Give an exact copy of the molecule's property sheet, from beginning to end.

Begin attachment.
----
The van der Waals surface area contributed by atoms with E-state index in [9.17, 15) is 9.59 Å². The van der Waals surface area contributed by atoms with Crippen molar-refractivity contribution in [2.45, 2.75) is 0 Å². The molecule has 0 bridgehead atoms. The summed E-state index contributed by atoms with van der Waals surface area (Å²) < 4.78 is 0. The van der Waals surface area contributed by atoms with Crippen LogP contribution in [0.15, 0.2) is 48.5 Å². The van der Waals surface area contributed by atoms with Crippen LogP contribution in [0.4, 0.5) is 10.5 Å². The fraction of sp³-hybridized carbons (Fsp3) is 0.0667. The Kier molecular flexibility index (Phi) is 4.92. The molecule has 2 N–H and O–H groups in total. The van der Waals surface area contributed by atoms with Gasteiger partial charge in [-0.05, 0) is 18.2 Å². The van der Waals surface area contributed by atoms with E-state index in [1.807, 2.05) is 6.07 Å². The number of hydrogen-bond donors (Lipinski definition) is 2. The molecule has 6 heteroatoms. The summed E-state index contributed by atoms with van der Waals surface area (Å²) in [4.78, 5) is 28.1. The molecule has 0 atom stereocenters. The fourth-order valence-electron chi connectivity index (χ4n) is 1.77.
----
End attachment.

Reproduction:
The van der Waals surface area contributed by atoms with E-state index in [9.17, 15) is 9.59 Å². The van der Waals surface area contributed by atoms with Crippen molar-refractivity contribution in [2.45, 2.75) is 0 Å². The molecule has 0 bridgehead atoms. The summed E-state index contributed by atoms with van der Waals surface area (Å²) < 4.78 is 0. The van der Waals surface area contributed by atoms with Crippen LogP contribution in [0.15, 0.2) is 48.5 Å². The van der Waals surface area contributed by atoms with Crippen LogP contribution in [0.4, 0.5) is 10.5 Å². The fraction of sp³-hybridized carbons (Fsp3) is 0.0667. The Kier molecular flexibility index (Phi) is 4.92. The molecule has 2 N–H and O–H groups in total. The van der Waals surface area contributed by atoms with Gasteiger partial charge in [-0.05, 0) is 18.2 Å². The van der Waals surface area contributed by atoms with E-state index in [1.807, 2.05) is 6.07 Å². The number of hydrogen-bond donors (Lipinski definition) is 2. The molecule has 6 heteroatoms. The summed E-state index contributed by atoms with van der Waals surface area (Å²) in [4.78, 5) is 28.1. The molecule has 0 atom stereocenters. The fourth-order valence-electron chi connectivity index (χ4n) is 1.77.